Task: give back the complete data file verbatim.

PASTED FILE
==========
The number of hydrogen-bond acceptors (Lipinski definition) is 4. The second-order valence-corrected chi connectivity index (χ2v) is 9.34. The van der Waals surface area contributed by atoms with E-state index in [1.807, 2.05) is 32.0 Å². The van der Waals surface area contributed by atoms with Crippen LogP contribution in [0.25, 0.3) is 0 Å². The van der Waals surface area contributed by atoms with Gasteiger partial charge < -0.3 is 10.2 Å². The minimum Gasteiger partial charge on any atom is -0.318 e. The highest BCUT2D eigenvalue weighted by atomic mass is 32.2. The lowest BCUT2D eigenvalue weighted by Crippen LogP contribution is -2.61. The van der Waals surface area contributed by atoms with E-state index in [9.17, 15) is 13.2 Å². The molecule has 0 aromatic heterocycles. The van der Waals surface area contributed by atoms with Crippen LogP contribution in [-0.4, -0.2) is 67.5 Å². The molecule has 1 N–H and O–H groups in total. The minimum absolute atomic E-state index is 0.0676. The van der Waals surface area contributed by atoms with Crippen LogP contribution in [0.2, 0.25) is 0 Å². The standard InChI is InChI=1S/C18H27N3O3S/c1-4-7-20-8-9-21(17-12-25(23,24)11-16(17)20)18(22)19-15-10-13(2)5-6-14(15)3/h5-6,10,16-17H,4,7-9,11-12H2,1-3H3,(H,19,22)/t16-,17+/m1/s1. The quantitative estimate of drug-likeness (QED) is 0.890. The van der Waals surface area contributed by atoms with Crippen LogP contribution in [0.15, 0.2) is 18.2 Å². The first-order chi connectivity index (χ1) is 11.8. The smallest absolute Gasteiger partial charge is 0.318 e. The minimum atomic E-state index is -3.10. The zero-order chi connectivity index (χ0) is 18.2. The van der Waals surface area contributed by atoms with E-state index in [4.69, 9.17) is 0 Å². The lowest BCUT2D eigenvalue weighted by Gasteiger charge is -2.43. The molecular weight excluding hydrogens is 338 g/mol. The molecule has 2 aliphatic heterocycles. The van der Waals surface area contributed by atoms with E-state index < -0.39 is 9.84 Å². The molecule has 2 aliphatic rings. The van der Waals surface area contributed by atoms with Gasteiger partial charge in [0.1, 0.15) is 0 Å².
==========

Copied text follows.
The number of hydrogen-bond acceptors (Lipinski definition) is 4. The second-order valence-corrected chi connectivity index (χ2v) is 9.34. The van der Waals surface area contributed by atoms with E-state index in [1.807, 2.05) is 32.0 Å². The van der Waals surface area contributed by atoms with Crippen LogP contribution in [0.25, 0.3) is 0 Å². The van der Waals surface area contributed by atoms with Gasteiger partial charge < -0.3 is 10.2 Å². The minimum Gasteiger partial charge on any atom is -0.318 e. The highest BCUT2D eigenvalue weighted by atomic mass is 32.2. The lowest BCUT2D eigenvalue weighted by Crippen LogP contribution is -2.61. The van der Waals surface area contributed by atoms with E-state index in [9.17, 15) is 13.2 Å². The molecule has 0 aromatic heterocycles. The van der Waals surface area contributed by atoms with Crippen LogP contribution in [-0.4, -0.2) is 67.5 Å². The molecule has 1 N–H and O–H groups in total. The minimum absolute atomic E-state index is 0.0676. The van der Waals surface area contributed by atoms with Crippen LogP contribution in [0.2, 0.25) is 0 Å². The standard InChI is InChI=1S/C18H27N3O3S/c1-4-7-20-8-9-21(17-12-25(23,24)11-16(17)20)18(22)19-15-10-13(2)5-6-14(15)3/h5-6,10,16-17H,4,7-9,11-12H2,1-3H3,(H,19,22)/t16-,17+/m1/s1. The quantitative estimate of drug-likeness (QED) is 0.890. The van der Waals surface area contributed by atoms with Crippen LogP contribution in [0.15, 0.2) is 18.2 Å². The first-order chi connectivity index (χ1) is 11.8. The smallest absolute Gasteiger partial charge is 0.318 e. The minimum atomic E-state index is -3.10. The zero-order chi connectivity index (χ0) is 18.2. The van der Waals surface area contributed by atoms with E-state index in [4.69, 9.17) is 0 Å². The lowest BCUT2D eigenvalue weighted by Gasteiger charge is -2.43. The molecular weight excluding hydrogens is 338 g/mol. The molecule has 2 aliphatic heterocycles. The van der Waals surface area contributed by atoms with E-state index < -0.39 is 9.84 Å². The molecule has 2 aliphatic rings. The van der Waals surface area contributed by atoms with Gasteiger partial charge in [0.1, 0.15) is 0 Å².